But I think for me, what helped were my parents and my family. They never let it become bigger than what it was. They never let me live and die by how a soccer game went. I think they saw that I love the sport and they wanted it to be fun for me as much as they could. They allowed me to just grow up in that kind of world. There was no pressure. There was no stress. It was, for my brother and me, just doing what we loved. They didn’t put excess expectations on us or me, like, “Well, you know, there are college scouts at this game.” There was none of that. It was just, “Go do what you do because you love it. And whatever happens, happens.”

There’s still a lot of work that needs to be done to grow soccer in Canada. Obviously, there are calls for a domestic league, but what about the sport at the grassroots level needs to be improved?

I don’t know a lot about the inner-workings of youth soccer within Canada, besides my nieces’ experiences. I sense that there just needs to be more direction. More as John used to put it: We want players to succeed by design, not by chance. I thought that was actually very truthful and fitting for the way soccer is in Canada, where players are successful by chance, not necessarily by the inner-workings of clubs and the development of players. I don’t necessarily know how to fix that, but that’s just my observation. And it’s like, how many players have we lost along the way that have just fallen through the cracks?

Obviously, I see what’s happening here in the U.S., with the ECNL leagues and the regional leagues. They have such a foundation, and it’s designed for success and designed for growth. It’s been a long time since I’ve been in Canada and been with youth soccer in Canada, but that does seem to be lacking.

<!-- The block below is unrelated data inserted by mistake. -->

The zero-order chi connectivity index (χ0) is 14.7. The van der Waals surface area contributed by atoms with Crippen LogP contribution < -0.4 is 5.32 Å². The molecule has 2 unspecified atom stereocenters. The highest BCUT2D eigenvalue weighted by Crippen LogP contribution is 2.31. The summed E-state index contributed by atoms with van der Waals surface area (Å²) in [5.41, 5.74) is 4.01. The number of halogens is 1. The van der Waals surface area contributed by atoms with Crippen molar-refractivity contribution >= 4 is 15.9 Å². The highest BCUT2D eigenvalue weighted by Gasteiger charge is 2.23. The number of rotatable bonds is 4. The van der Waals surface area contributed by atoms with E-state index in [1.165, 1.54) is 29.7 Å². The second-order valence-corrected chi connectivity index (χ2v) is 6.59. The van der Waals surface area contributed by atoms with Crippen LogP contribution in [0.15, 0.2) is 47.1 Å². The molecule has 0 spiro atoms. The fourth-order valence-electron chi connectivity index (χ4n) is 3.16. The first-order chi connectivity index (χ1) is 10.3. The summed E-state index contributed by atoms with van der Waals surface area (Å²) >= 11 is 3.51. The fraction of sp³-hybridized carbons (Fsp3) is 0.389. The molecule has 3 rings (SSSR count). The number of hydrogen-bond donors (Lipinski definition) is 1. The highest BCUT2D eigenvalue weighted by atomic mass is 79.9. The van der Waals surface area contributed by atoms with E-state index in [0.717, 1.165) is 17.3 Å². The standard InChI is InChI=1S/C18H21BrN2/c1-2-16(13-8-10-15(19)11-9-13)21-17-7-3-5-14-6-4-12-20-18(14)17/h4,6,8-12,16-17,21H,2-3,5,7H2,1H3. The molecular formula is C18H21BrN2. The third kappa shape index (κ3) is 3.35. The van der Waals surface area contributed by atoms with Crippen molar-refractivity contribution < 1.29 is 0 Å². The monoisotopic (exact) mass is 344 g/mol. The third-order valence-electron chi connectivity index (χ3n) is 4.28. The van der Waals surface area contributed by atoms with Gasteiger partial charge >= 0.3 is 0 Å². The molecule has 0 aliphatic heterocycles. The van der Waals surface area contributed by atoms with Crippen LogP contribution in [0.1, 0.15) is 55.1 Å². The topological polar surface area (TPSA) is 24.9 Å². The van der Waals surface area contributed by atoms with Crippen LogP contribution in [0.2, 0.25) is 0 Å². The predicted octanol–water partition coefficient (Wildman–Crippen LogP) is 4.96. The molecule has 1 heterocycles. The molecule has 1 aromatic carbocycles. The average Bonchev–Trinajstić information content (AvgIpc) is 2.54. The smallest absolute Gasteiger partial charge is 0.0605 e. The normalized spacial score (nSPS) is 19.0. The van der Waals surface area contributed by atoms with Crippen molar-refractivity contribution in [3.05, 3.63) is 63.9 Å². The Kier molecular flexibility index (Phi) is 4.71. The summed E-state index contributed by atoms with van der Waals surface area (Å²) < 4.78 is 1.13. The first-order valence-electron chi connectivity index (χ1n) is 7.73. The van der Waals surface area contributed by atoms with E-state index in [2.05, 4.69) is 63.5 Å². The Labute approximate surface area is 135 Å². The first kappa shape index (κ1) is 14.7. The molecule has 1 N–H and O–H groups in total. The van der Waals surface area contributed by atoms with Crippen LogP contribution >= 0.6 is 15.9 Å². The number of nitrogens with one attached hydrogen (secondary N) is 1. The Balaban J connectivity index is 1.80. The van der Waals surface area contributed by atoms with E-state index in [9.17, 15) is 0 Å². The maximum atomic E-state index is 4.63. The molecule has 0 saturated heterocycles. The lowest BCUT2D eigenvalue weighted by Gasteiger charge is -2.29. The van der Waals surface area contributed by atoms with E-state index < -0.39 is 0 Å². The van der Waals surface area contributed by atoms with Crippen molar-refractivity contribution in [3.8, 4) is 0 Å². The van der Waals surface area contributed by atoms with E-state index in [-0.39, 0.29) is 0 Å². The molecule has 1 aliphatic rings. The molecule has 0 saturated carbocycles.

How do you feel the national team’s past battles have impacted the current fight for gender equality, and what do you want the future to look like for Canadian women’s soccer players?

There’s been a battle — I say battle, it’s not really a battle — with the Canadian Soccer Association. It’s been a constant struggle. Unfortunately, with the way FIFA operates, you need your men’s team to be successful to help fund your programming in terms of bonuses for qualifying for the World Cup. So, it’s just been a struggle to get from Canada Soccer what we as successful women’s players think we deserve.

However, now that our men’s team has qualified for the World Cup and Canada Soccer has come out publicly and said that our next CBA will be equal pay, it’s definitely a giant step in the right direction. We’re actually negotiating that right now. And I assume it’ll be done before the men’s World Cup starts. So yeah, I wish this was something that was in place 15, 20 years ago. But the veterans on the national team said that one of our goals is to leave the program in a better place. Hopefully this is one fight that our young players on the national team won’t have to have again, and that once there’s equal pay and equal compensation structures in place, there’s no going back from that. When it does get signed, that’ll be one of the things that a bunch of us are most proud of, and that future generations won’t have to have the same battles and struggles that we had.

Jessa Braun is a contributing writer at Just Women’s Sports covering the NWSL and USWNT. Follow her on Twitter @jessabraun.